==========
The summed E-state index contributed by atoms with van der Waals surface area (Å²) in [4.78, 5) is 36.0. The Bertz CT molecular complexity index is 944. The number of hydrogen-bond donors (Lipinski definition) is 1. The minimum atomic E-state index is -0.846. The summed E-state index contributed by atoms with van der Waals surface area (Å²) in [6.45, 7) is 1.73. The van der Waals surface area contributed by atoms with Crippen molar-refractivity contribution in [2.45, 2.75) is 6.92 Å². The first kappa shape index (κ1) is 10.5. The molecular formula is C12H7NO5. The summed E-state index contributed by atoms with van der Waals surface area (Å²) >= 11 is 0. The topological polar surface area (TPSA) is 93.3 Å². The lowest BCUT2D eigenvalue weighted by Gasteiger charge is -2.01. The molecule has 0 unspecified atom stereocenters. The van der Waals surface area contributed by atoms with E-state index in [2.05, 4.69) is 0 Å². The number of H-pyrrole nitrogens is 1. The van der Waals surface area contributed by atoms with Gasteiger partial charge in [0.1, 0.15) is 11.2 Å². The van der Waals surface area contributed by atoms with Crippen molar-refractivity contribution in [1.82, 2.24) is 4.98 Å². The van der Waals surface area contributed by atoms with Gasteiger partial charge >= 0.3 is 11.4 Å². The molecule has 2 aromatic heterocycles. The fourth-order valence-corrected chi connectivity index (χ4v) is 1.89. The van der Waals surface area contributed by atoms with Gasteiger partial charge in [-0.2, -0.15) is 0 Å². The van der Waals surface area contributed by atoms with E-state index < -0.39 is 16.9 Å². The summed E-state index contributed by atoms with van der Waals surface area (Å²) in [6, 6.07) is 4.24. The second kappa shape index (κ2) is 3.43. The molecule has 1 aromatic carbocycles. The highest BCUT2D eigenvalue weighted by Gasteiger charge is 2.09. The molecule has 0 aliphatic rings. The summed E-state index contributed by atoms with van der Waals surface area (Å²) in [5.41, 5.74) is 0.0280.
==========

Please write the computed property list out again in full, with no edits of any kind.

The summed E-state index contributed by atoms with van der Waals surface area (Å²) in [4.78, 5) is 36.0. The Bertz CT molecular complexity index is 944. The number of hydrogen-bond donors (Lipinski definition) is 1. The minimum atomic E-state index is -0.846. The summed E-state index contributed by atoms with van der Waals surface area (Å²) in [6.45, 7) is 1.73. The van der Waals surface area contributed by atoms with Crippen molar-refractivity contribution in [2.45, 2.75) is 6.92 Å². The first kappa shape index (κ1) is 10.5. The molecular formula is C12H7NO5. The summed E-state index contributed by atoms with van der Waals surface area (Å²) >= 11 is 0. The topological polar surface area (TPSA) is 93.3 Å². The lowest BCUT2D eigenvalue weighted by Gasteiger charge is -2.01. The molecule has 0 unspecified atom stereocenters. The van der Waals surface area contributed by atoms with E-state index in [2.05, 4.69) is 0 Å². The number of H-pyrrole nitrogens is 1. The van der Waals surface area contributed by atoms with Gasteiger partial charge in [0.1, 0.15) is 11.2 Å². The van der Waals surface area contributed by atoms with Crippen molar-refractivity contribution in [1.82, 2.24) is 4.98 Å². The van der Waals surface area contributed by atoms with Gasteiger partial charge >= 0.3 is 11.4 Å². The molecule has 2 aromatic heterocycles. The fourth-order valence-corrected chi connectivity index (χ4v) is 1.89. The van der Waals surface area contributed by atoms with Gasteiger partial charge in [-0.2, -0.15) is 0 Å². The van der Waals surface area contributed by atoms with E-state index < -0.39 is 16.9 Å². The summed E-state index contributed by atoms with van der Waals surface area (Å²) in [6, 6.07) is 4.24. The second kappa shape index (κ2) is 3.43. The molecule has 1 aromatic carbocycles. The highest BCUT2D eigenvalue weighted by Gasteiger charge is 2.09. The molecule has 0 aliphatic rings. The summed E-state index contributed by atoms with van der Waals surface area (Å²) in [5.41, 5.74) is 0.0280.